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Wisconsin State Senate Democratic leader Jennifer Shilling appoints pro-school voucher Democrat to state legislative finance committee

It’s been only a couple of weeks since Jennifer Shilling, a Democratic member of the Wisconsin State Senate from La Crosse, was unanimously selected by the Democratic state senate caucus to be the new minority leader of the state senate, yet she’s already pissing off Wisconsin progressives and rural voters in a big way.

Shilling assigned 2 state senators to the Wisconsin State Legislature’s Joint Finance Committee (which consists of 16 total members; since Republicans control both chambers of the legislature, 12 are Republicans (six from each chamber) and 4 are Democrats (two from each chamber)). One of Shilling’s picks for the joint finance committee is Jon Erpenbach of Middleton, who has built up a progressive record on most issues as a longtime member of the state senate. However, Shilling’s other pick is Lena Taylor of Milwaukee, who, despite representing a district that has a large black population and votes overwhelmingly for Democrats, is a conservative Democrat who has supported, among other things, the gun lobby’s agenda, giving corrupt Milwaukee County Executive Chris “Boss” Abele more political power, and school vouchers.

For Jennifer Shilling to assign a staunch supporter of privatizing public education like Lena Taylor (the only time she voted against the charter school/school voucher lobby that I know of was when a statewide school voucher program was tied into the Wisconsin state budget) to a committee that is responsible for reviewing legislation on all bills that affect state revenue and expenditures (including education funding, proves that Shilling doesn’t give a rip about public education in Wisconsin. The Republicans that control Wisconsin’s state government are planning on enacting more legislation to privatize and destroy Wisconsin’s public school system, so for Shilling to pick Taylor for a committee that oversees, among other things, state education funding in Wisconsin is downright asinine.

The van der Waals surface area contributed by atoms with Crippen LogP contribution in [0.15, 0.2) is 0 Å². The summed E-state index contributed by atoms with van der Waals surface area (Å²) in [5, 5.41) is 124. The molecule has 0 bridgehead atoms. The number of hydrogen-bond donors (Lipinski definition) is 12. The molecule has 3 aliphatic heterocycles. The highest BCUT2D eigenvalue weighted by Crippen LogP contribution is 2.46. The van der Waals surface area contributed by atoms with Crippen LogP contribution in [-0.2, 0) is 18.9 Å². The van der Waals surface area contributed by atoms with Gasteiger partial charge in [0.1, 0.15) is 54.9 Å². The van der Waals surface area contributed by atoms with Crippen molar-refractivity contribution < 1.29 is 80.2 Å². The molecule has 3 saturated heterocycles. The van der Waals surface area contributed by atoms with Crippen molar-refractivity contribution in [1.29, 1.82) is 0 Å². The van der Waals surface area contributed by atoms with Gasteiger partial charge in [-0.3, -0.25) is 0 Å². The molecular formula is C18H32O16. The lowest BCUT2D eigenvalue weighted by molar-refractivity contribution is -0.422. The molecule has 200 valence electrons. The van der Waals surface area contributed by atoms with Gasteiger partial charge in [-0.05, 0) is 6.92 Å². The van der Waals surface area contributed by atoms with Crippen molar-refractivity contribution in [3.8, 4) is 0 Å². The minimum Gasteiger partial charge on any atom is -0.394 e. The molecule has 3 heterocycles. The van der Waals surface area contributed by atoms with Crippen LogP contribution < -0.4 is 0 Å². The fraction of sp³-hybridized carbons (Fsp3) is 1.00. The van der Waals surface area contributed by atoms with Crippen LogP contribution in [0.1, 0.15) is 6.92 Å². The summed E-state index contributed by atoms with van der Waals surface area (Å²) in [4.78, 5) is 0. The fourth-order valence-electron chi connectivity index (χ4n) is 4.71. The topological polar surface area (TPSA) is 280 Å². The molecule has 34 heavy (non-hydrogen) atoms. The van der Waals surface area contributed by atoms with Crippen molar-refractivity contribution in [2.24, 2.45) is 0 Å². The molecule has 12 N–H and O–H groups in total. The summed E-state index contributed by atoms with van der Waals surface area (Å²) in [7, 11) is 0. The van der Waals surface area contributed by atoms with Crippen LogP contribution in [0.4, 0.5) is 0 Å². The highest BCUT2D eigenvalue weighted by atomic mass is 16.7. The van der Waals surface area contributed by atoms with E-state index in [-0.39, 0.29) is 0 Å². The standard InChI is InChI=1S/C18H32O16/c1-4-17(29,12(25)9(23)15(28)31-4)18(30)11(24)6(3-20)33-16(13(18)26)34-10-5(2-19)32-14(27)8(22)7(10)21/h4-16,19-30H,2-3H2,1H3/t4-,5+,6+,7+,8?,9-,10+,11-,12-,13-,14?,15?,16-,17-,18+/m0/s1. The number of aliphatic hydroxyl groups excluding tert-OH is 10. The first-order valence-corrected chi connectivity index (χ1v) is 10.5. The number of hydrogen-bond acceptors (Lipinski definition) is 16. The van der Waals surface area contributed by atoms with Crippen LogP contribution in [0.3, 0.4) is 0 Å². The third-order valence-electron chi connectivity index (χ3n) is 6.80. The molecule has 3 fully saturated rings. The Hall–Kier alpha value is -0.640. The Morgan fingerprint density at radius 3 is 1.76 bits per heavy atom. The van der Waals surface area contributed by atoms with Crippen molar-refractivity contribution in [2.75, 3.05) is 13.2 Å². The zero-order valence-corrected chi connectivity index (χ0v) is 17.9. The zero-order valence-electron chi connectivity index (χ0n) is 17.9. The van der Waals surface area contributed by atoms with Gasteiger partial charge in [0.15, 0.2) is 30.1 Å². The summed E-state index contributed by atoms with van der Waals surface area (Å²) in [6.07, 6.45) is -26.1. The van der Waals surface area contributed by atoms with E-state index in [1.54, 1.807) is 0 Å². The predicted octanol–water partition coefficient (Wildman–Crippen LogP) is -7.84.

Most of Shilling’s own constituents (Shilling represents a district that includes the La Crosse metro area and mostly rural areas to the south of La Crosse) are strongly opposed to taxpayer money being diverted from public schools to fund private schools, but Taylor wants to divert money from public schools all across Wisconsin into school voucher programs, which could force the closure of many rural school districts in Wisconsin, possibly including some school districts in Shilling’s own state senate district. To put this another way, Shilling is effectively aiding and abetting the Republicans’ push to destroy public education in Wisconsin.

Jennifer Shilling, the new Wisconsin State Senate Minority Leader, has done more to piss off progressives and rural voters in a little over two weeks than the previous Wisconsin State Senate Minority Leader, Chris Larson, did to piss off progressives and rural voters in nearly two years. The current Democratic leadership in Wisconsin has driven the Democratic Party of Wisconsin into political irrelevancy by giving political cover to the Republicans at every opportunity, and the new Democratic leaders in Wisconsin are even worse in this regard by actively helping Republicans implement their far-right agenda. It’s time for a large-scale push by Wisconsin progressives to divide and conquer the Democratic Party of Wisconsin by railing against the out-of-touch Democratic leadership and getting actual progressives elected to public offices and state and local party positions in Wisconsin.